They were surprisingly well done, if all over the pre-1600 map. Kind of like going to a Society for Creative Anachronism event where everyone was working with a decent budget.
To recap: Galavant was a four-night / eight-part musical-comedy miniseries on ABC with a “fairy tale” setting and story. The first season just ended, and it’s available for streaming on Amazon and iTunes. Considering the gigantic cliff-hanger on Sunday, yeah, a second season must be in the works.
There was one moment in the second episode (during a string of “Yo Mama” jokes) where the main character, Galavant, says the year is 1256. But no other reference was made to a historical time or place. It’s just ye olde timey with modern, slightly risque jokes thrown in.
Storywise, it’s silly but definitely doesn’t take itself seriously, and the songs were pretty good in a Disney-meets-Monty-Python way. Naturally enough, the music was written by Alan Menken and Glenn Slater, who come from Disney. Menken cowrote The Little Mermaid, Beauty and the Beast, and Aladdin, among other things, and Slater collaborated with him on The Little Mermaid‘s stage adaption. There were a couple of wonderfully snarky songs that gave Galavant an edge.
The costume designers also have serious chops — Susannah Buxton was the main designer, with Charlotte Mitchell as assistant costume designer, and they’re credited with about half the episodes each. Buxton has created costumes for lots of British historical series including Downton Abbey (10 episodes), Tipping the Velvet, and the 1997 Jane Eyre starring Samantha Morton. Likewise, Mitchell has been costume supervisor on British TV series such Lark Rise to Candleford, Doctor Who, and Poirot. They definitely have an eye for detail and brought this to Galavant.
The hero costumes are pure fantasy but well-realized, but some of the subordinate characters are dressed in pretty darn good historical costumes, if all over the medieval/renaissance map. The background is filled out with decent historical-y garb, sometimes generic, often rather nice. I did not detect stretch panne velvet or visible zippers, although there was a preponderance of metal grommets.
Most of the costumes are fully detailed, whether in trims or accessories. I was impressed to see many characters (ok, the men) wearing a period-correct amount of layers to their outfits. Shirts, doublets, jerkins, instead of just one shirt or worse just a sleeveless jerkin (I’m looking at you, The Tudors). All the guys wear essentially modern pants and boots, but from the waist up, it’s got a lot of historical flair.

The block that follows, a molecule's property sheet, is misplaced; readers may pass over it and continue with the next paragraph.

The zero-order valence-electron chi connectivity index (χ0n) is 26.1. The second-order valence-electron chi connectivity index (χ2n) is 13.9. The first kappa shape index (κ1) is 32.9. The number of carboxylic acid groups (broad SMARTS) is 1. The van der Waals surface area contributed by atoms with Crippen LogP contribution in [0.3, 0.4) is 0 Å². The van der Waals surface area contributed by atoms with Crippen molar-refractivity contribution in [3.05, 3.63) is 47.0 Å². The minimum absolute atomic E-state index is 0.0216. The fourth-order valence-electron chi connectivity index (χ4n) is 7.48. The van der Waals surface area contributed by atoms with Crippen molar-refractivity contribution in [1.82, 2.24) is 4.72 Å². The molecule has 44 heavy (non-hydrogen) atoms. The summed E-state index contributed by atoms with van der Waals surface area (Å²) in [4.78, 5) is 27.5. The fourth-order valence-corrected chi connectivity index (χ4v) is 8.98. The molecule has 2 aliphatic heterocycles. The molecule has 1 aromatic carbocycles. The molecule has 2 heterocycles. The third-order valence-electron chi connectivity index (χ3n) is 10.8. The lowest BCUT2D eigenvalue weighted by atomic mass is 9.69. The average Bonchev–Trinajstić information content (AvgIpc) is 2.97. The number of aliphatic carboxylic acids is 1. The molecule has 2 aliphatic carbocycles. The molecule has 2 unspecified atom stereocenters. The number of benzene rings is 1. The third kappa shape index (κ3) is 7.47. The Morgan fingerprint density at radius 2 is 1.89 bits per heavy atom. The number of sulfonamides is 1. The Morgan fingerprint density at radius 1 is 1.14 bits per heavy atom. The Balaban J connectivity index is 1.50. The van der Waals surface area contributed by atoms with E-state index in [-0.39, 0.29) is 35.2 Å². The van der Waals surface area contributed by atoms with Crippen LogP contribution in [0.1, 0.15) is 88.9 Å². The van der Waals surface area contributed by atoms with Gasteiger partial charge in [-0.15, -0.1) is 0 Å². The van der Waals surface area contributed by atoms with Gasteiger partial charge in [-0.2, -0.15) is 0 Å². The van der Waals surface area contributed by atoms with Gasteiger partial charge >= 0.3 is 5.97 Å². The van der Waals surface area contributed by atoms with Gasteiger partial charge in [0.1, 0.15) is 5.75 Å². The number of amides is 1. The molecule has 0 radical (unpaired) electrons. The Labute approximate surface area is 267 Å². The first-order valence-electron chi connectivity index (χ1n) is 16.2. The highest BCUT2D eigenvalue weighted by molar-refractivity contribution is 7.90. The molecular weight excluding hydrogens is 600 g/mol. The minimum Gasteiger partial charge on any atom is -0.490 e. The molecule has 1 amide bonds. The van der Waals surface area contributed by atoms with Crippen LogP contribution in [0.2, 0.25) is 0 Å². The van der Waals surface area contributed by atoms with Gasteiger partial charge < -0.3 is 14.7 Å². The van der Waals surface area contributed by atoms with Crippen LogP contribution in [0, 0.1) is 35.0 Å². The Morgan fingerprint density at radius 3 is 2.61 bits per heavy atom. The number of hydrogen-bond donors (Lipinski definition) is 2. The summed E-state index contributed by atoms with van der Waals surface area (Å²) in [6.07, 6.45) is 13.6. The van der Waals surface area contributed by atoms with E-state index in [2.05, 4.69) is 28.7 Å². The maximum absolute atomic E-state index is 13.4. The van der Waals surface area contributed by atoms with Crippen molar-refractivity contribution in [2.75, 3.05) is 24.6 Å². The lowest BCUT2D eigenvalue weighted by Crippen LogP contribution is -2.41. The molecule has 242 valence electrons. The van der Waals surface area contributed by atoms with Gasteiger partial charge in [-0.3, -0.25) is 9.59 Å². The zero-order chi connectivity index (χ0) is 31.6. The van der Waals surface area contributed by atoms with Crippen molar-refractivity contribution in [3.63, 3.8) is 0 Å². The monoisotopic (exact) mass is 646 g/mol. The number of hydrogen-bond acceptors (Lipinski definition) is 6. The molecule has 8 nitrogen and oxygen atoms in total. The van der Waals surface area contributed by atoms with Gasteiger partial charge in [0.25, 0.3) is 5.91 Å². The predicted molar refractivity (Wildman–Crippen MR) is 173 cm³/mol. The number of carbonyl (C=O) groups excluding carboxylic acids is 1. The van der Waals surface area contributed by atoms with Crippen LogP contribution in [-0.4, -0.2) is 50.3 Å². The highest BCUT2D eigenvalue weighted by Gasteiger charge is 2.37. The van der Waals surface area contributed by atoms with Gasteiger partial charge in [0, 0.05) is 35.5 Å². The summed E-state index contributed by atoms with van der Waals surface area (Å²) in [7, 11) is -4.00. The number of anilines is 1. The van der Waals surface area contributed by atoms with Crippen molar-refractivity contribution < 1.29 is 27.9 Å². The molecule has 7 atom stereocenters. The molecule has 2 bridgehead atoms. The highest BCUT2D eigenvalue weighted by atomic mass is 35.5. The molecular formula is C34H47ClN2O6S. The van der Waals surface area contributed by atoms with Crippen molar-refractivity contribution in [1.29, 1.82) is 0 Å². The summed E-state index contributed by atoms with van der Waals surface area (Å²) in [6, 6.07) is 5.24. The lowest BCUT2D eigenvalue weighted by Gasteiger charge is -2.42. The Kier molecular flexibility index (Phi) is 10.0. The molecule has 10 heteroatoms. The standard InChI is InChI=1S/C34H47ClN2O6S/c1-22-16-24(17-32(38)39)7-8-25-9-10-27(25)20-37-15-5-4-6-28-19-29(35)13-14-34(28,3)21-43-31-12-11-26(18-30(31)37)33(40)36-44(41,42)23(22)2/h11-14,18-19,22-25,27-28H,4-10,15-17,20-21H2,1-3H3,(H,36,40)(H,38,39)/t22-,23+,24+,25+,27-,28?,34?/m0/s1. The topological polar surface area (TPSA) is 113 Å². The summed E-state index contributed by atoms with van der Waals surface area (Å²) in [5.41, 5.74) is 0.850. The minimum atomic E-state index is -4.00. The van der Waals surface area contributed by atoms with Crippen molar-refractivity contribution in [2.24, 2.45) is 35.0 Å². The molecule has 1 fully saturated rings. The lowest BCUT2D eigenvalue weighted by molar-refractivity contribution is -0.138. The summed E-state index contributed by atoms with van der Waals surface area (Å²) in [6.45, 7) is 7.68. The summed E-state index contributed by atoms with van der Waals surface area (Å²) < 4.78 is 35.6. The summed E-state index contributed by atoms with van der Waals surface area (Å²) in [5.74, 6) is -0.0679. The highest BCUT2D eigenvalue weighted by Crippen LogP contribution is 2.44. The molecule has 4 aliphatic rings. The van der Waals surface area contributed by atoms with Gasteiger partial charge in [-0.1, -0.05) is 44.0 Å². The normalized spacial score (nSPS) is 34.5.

All this results in a depth that gives this weird little world some believability. It’s looks like somebody cared and took the time to flesh things out. Sometimes, that’s all I want, y’know? Besides, I’m a sucker for a musical. So let’s take a little tour of the costumes of Galavant.
Galavant Costumes, the Main Characters:
Galavant — Our hero gets the most boring costume. He’s just a dude! A medieval bro! He isn’t given much of interest to wear. ‘Cept during the episode where he grudgingly pretends to be his squire’s squire, and he is forced to wear an unfortunate biggins along with all the other squires. BECAUSE THEY KNOW this makes them look derpy. THANK YOU.
Princess Isabella Maria Lucia Elizabetta of Valencia — We’re going to see a lot of her cosplayed at conventions this summer, mark my words. Especially her red “training” outfit, worn before the joust, as she gets Galavant back into shape (it’s a very Rocky montage). Total fantasy outfit with a 18th-century-ish corset and a long, lace skirt plus tall boots. They’re gonna love this at ComiCon. However, during the rest of the series, she wears a kind of blah peasant renfaire dress thing and a long coat.
King Richard — Totally trying for 15th-century Burgundian here! Most of his outfits are simplified versions of a period doublet with some of the deep pleating found in the historical version. The King’s clothes are made in sumptuous, period-esque fabrics too. Like most of the men, Richard is wearing long trousers because this is definitely a “no tights” production [btw, I think this is the current hangup in semi-historical and full-on fantasy costume productions: No tights on the dudes. Reign stated that as one of its costume mandates, for example. So what, does Hollywood think this reads “too gay” for the intended audience? It’s been widely reported that the BBC’s “Wolf Hall,” now playing in the U.K. and coming to PBS in America in April, reduced the size of the Tudor-era codpieces for American audiences. Someone Has Issues. But I digress.]. However, check out the king’s embroidered shirt — is that blackwork? Love the detail.